Updated: Sep 18
Over thirty years of research shows that parents' involvement in their
children's learning impacts their academic achievement. You can support your child's academic achievement by engaging in home- and school-based activities!
Replace person-oriented praise ("You are really good at math!") with process-oriented praise ("I noticed you've been using different strategies to show your thinking!)
Make efforts to communicate specific and attainable expectations to your child (Say, "It sounds like this project offers you different ways to represent what you know in creative ways" instead of "I know you're going to make the most creative poster ever!")
Use open-ended questions in place of "yes" or "no" questions (Try replacing "Did you have fun?" with "What did you like best?")
Use songs, nursery rhymes, and written and spoken stories to improve your child's foundational literacy skills
Explicitly discuss text-to-text, text-to-self, and text-to-world connections to encourage reading for meaning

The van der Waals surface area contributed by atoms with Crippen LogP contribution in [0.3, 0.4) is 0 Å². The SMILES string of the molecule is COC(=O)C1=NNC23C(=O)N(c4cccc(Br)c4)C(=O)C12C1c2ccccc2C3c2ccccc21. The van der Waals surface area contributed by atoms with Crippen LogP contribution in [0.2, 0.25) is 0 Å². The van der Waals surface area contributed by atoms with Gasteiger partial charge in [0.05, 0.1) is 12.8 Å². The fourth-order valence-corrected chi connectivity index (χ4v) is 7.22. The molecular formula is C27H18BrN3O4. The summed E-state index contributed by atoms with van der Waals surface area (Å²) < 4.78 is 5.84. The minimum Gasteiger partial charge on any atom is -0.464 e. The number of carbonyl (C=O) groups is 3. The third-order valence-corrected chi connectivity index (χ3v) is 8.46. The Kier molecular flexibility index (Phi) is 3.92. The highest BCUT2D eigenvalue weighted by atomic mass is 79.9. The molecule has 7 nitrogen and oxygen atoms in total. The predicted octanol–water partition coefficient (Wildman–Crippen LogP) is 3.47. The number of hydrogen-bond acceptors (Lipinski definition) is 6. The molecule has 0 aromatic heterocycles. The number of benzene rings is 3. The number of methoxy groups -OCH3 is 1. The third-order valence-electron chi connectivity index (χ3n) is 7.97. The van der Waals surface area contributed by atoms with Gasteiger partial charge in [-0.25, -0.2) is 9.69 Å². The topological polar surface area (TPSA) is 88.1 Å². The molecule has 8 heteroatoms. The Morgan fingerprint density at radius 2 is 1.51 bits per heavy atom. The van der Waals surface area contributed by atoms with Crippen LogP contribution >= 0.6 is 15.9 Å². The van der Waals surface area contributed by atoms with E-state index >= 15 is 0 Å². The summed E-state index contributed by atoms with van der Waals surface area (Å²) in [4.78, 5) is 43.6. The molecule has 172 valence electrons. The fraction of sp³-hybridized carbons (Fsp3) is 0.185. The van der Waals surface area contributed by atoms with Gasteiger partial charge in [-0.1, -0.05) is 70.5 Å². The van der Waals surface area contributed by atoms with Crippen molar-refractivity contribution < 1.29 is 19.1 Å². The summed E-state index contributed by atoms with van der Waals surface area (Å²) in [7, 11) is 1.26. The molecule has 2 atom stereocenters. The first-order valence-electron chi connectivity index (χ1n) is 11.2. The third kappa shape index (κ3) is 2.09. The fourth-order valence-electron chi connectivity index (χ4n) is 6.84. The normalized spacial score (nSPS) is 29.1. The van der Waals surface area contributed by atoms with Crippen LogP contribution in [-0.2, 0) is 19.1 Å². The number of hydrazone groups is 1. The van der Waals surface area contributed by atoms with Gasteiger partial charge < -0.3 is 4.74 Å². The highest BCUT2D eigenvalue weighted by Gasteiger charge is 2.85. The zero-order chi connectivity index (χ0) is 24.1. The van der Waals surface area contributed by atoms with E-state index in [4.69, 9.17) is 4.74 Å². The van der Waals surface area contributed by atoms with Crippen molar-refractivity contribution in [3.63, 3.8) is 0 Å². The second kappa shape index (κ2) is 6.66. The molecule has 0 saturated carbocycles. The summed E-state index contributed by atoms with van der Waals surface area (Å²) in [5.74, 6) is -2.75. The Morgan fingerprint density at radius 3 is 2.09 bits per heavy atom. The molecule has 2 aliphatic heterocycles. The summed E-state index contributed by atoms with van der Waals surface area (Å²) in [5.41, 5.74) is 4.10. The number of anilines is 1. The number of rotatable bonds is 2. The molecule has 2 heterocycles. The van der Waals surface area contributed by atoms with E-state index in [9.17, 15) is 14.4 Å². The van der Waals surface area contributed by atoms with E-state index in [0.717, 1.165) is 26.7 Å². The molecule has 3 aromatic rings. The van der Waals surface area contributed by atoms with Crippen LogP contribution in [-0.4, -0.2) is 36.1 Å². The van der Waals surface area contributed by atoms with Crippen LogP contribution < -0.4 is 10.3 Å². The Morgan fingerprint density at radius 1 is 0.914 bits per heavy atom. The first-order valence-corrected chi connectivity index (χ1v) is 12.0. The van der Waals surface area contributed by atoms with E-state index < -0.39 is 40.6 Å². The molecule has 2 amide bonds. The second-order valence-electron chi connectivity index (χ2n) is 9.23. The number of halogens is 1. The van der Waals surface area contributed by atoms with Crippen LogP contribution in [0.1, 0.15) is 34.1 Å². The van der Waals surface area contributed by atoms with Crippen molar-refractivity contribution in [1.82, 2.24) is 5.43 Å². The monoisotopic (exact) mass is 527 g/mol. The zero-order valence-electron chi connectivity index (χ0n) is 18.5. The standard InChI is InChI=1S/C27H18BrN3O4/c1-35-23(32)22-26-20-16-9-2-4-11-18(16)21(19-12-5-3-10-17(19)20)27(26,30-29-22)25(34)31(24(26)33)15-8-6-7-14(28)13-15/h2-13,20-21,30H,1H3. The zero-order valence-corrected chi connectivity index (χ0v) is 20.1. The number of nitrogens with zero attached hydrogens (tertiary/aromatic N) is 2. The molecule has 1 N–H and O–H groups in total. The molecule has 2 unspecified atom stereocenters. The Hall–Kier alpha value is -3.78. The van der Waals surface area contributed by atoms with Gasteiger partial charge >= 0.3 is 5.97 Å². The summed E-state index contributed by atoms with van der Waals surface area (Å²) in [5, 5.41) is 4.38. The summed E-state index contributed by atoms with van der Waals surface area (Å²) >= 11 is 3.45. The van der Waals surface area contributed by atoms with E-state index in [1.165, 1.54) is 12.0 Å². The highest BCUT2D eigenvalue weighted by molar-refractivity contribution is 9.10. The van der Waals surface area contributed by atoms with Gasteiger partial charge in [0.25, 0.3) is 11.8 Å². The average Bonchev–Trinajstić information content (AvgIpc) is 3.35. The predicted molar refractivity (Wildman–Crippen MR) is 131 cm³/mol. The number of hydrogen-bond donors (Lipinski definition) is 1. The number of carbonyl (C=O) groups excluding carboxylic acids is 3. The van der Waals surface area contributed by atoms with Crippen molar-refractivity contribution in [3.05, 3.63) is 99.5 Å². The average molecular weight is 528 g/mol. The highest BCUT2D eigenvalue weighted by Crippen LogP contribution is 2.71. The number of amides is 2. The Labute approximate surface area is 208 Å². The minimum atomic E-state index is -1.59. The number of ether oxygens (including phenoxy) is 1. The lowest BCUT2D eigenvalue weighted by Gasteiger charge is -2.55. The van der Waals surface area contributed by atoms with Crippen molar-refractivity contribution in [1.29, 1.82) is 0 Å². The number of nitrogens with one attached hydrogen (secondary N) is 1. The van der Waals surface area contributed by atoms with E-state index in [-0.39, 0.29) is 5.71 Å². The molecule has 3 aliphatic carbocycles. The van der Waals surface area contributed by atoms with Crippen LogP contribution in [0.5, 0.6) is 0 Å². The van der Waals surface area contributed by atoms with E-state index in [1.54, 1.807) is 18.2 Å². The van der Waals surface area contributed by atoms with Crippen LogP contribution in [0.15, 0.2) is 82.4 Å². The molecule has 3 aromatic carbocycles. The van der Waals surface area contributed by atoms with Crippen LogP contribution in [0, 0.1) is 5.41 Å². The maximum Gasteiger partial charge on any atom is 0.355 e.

Building a supportive and nurturing environment at home allows children to develop resilience and cope with moments of self-doubt or setbacks
Attend parent-teacher interviews to promote collaborative goal setting, learn about your child's process, and reinforce developing skill areas at home
About the author:
Harkiran Thandi (pronouns: she/her/hers)
Harkiran holds a Masters of Education in School and Applied Child Psychology from the University of Calgary. She has extensive experience providing therapeutic intervention to children and adolescents of diverse abilities in school, community, and home environments as a behaviour interventionist, applied behavioural analysis support worker, and program manager.
To learn more about Harkiran's experience click the following link: https://www.beaconpsychology.ca/harkiran-thandi